Holy Hunger

Holy Hunger, by Margaret Bulitt-Jonas

This memoir beautifully and shockingly guides the reader through the authors struggle with overeating, and finding some measure of health and peace in community and trust.

I particularly enjoyed chapters 3 and 4, “Body Language,” and, “Putting Down the Duck,” where she describes her struggle most intently.  Other chapters deal more with her family history and struggle with other relationships.  This is probably more helpful to some, but not as much to me.

A wonderful writer, let me give you a taste of some of my favorite parts:

It wasn’t that I wanted too much, but that I wanted disparate things.  What did I really want?  I didn’t know.  I wanted everything.  I wanted opposite things.  If you’d offered me a questionnaire designed to prove what I was longing for, I’d have marked a yes in every box. [page 67]

Addiction divides the self.  The mind becomes a tyrant and the body becomes its prisoner, the target of its assault.  it’s not the body that wants another handful of peanuts or an extra slice of bread.  The body watches in wonder and sorrow.  What can it do?  All the signals of bodily satisfaction have been sent to the brain.  The stomach is pleasantly full.  The belly already presses firmly against the belt.  All is well in the body.  There is food enough.  Hunger is gone.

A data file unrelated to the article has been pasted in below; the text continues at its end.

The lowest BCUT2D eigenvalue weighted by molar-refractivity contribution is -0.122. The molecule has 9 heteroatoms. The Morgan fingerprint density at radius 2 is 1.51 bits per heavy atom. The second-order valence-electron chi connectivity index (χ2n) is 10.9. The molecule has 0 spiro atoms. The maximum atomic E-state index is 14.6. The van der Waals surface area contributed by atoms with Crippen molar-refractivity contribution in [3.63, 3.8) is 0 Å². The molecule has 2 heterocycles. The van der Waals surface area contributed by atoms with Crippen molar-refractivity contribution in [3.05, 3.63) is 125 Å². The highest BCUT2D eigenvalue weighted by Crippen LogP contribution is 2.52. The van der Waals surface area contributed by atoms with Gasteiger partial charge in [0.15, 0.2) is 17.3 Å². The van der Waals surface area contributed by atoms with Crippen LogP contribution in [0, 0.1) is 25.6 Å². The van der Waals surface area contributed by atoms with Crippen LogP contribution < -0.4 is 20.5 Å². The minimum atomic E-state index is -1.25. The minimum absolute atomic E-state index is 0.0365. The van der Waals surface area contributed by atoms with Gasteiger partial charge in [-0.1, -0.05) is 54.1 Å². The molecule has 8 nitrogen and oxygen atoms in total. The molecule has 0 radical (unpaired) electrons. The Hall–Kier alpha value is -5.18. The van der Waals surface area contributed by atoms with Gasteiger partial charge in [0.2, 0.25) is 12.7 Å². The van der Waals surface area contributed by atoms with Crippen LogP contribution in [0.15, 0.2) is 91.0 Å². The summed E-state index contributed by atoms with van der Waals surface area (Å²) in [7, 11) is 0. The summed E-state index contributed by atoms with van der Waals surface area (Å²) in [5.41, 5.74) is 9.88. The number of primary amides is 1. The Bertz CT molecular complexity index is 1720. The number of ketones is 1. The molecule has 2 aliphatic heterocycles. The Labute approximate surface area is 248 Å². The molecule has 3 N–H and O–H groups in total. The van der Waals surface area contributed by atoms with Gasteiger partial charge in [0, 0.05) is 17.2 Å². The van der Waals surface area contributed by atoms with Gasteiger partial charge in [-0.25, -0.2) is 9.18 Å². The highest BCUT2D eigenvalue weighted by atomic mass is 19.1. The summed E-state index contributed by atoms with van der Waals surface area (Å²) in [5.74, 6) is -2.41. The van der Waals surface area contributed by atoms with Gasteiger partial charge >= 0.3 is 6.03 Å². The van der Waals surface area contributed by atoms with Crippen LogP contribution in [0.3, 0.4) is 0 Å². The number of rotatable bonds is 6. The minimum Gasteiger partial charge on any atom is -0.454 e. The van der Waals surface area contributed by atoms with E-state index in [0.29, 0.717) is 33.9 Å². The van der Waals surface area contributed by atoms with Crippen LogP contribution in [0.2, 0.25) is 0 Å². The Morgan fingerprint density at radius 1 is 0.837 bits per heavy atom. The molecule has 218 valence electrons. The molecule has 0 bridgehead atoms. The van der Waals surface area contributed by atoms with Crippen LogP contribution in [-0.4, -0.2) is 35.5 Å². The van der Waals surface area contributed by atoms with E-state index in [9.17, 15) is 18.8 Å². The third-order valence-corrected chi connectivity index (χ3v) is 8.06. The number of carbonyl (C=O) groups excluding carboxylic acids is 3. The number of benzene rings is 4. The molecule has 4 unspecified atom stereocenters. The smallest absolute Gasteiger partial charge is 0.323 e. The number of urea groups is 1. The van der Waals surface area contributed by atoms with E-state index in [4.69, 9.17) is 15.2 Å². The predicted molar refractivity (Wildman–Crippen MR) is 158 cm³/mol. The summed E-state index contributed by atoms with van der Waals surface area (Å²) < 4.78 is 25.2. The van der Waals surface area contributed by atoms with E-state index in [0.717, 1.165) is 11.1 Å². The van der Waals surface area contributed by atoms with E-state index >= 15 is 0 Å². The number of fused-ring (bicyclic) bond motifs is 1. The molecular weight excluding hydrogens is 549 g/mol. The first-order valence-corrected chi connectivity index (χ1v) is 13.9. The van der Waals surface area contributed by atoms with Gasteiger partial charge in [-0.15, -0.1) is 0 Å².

But an anxious greedy craving still prowls restlessly in the mind.  Addiction has its own voice.  To the body it says, “I don’t care what you tell me.  I don’t care what you want.  I’m going to keep on eating.  I want those extra bites.  I can override you.  Your voice doesn’t count.  You can’t stop me.  I’m in charge.” [p.70]

Godly Man’s Picture

The Godly Man’s Picture, by Thomas Watson, 1622

Summary:  After a brief introduction, Watson spends most of the book describing 26 characteristics of the godly before finishing with a few small chapters with practical advice on how to grow in godliness. Some chaA1u7xdFjQcLracteristics are given a great deal of attention and others very little. Throughout, Watson uses many word pictures (see “Best Quote” below as example), and emphasizes right doctrine, passionate affections and vigilant obedience in each of the characteristics. For example, when talking about zeal (starting on page 112), he begins by distinguishing true and false zeal. True zeal is characterized by proper knowledge and leads to dutiful obedience. Watson is particularly helpful in describing the love for God’s Word.